By Glen Sparks
(This is the second of my two-part interview with baseball writer Doug Wilson. We’re talking about some of the great games, top teams and big stars from the 1970s. You can read Part I of the interview here: https://dazzyvancechronicles.com/2016/08/10/part-i-doug-wilson-talks-1970s-baseball/
Baseball split into four divisions in 1969. Was that another blow for baseball purists?
As far as the split into four divisions in 1969, I don’t think it was too big of a deal. Over the first decade of the League Championship Series, some of the most exciting moments in baseball history occurred. Just to name a few: Johnny Bench’s 9th inning home run to save the Reds against the Pirates in 1972, the Bert Campaneris bat toss against the Tigers in 1972 (That whole series was great.), the Rose-Harrelson fight in 1973, the Chris Chambliss home run for the Yankees.
I think the much bigger blow to purists was the expanded playoffs in which several rounds of games were required to reach the World Series. That set the stage for seasons in which the best team did not make the Series, only the team that got hot for the two weeks of the playoffs. While the expanded postseason allows more teams to get in, it diminishes the importance of the regular season. So it’s a trade-off.
Baseball was played much differently in the 1970s than it is today. Most teams, for instance, liked to run a lot and didn’t rely as much on the home run.
Stealing bases made the game more exciting. Baseball in the 1950s was pretty much played station-to-station on the bases. Then, in the 1960s it started to change with Maury Wills and Luis Aparicio. Lou Brock and some other guys (Davey Lopes, Omar Moreno, Willie Wilson, etc.) really got things going in the ‘70s. You also had a guy like Joe Morgan, who combined power and speed.
I think the artificial turf, multi-purpose stadiums played a large part. They were big, and you could hit the ball and start running. It was tougher to hit home runs, so guys wanted to steal after they got on base. It was a lot of fun. Now, we’re back to teams not wanting to run.
The theories behind Moneyball have played a part in that. Billy Beane (the general manager of the Oakland A’s, subject of Michael Lewis’s 2003 book Moneyball: The Art of Winning an Unfair Game) doesn’t like the running game. He likes on-base percentage and home runs.
But the A’s still haven’t won a World Series under Billy Beane, have they? Moneyball hasn’t won it all yet, so maybe it’s not the bible some people think it is. Oakland hasn’t even gone to the World Series under Beane. I don’t think there’s anything wrong with stealing bases and taking the extra base. That sort of stuff makes watching baseball fun. It isn’t just about walks and hitting home runs.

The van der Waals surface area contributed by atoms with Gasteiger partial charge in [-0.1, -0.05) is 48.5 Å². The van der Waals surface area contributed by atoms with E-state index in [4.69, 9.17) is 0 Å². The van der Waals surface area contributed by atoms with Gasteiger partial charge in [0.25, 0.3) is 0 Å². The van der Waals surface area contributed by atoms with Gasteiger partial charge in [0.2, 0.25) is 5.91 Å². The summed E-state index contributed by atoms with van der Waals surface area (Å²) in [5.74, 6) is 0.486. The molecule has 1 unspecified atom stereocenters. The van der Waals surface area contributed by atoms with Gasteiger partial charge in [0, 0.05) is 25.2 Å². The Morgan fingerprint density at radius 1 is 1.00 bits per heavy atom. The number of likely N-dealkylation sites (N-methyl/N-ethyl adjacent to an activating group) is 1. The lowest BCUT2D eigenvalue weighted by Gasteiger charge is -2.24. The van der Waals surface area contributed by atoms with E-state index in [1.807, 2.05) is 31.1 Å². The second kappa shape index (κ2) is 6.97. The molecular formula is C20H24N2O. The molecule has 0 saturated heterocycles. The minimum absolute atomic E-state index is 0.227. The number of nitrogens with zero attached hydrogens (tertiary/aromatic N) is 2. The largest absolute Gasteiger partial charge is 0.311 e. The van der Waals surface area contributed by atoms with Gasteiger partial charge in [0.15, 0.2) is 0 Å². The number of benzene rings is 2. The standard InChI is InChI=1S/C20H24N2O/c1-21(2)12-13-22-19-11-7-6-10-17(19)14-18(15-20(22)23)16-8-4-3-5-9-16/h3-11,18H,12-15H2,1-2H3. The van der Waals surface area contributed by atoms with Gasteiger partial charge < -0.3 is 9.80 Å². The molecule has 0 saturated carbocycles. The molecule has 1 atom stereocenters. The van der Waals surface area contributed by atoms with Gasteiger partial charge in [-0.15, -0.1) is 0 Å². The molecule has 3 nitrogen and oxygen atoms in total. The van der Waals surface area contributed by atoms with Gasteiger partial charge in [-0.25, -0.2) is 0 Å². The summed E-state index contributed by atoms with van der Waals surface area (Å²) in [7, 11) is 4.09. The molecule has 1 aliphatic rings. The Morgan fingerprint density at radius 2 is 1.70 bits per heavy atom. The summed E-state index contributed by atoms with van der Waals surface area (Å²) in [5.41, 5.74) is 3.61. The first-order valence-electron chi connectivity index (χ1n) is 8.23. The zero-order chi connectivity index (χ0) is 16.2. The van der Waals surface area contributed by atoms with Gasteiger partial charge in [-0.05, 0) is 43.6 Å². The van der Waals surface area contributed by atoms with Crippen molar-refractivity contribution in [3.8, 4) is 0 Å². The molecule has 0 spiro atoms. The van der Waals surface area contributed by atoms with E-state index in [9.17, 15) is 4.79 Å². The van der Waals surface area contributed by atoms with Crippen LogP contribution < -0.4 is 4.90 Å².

We touched a bit on free agency in the first part of our interview. Do you think free agency been good or bad for the game?
Free agency was inevitable; it had to come. In the past, the players really were abused in many instances, and most of them were underpaid. Most guys in the off-season had to grab a lunch pail and get a job. They couldn’t pay the bills with just their baseball salary. In the early ‘70s, I think the major-league minimum was like $12,000. It was still a big deal to make $100,000. Guys had to fight to get even a minimal raise. The GMs certainly abused their power in contract negotiations because they knew players really had no recourse whatsoever.
Now, it’s gone the other way. You have mediocre middle relievers signing $20 million contracts. A very large percentage of teams give up in late June every year and dump salaries if they don’t think they can make the playoffs. So it’s very frustrating for a fan to have tickets in, say, mid-July and show up and essentially see a AA team on the field because management has conceded that because they can’t compete, they are going to save as much money as possible (and tell fans they are building for three years down the road—often in three years, they are still in the same spot).
Hank Aaron broke baseball’s all-time home run mark on April 8, 1974. Where were you that evening?
On the night Aaron was trying to break Ruth’s record, I was at a friend’s house and we were going to watch the game there because they had a bigger, color TV (It was something like a 28-inch. That was a big deal in those days). His mother commandeered the TV to watch the network showing of Hello Dolly with Barbra Streisand. After she kicked us out of the living room, we were in a panic. By the time we rode our bikes back to my house, we would have missed his next at bat. Luckily, my friend’s big brother was out. He had a tiny black and white TV in his room. So we ran up to his room and watched it on that. We tuned it on just in time.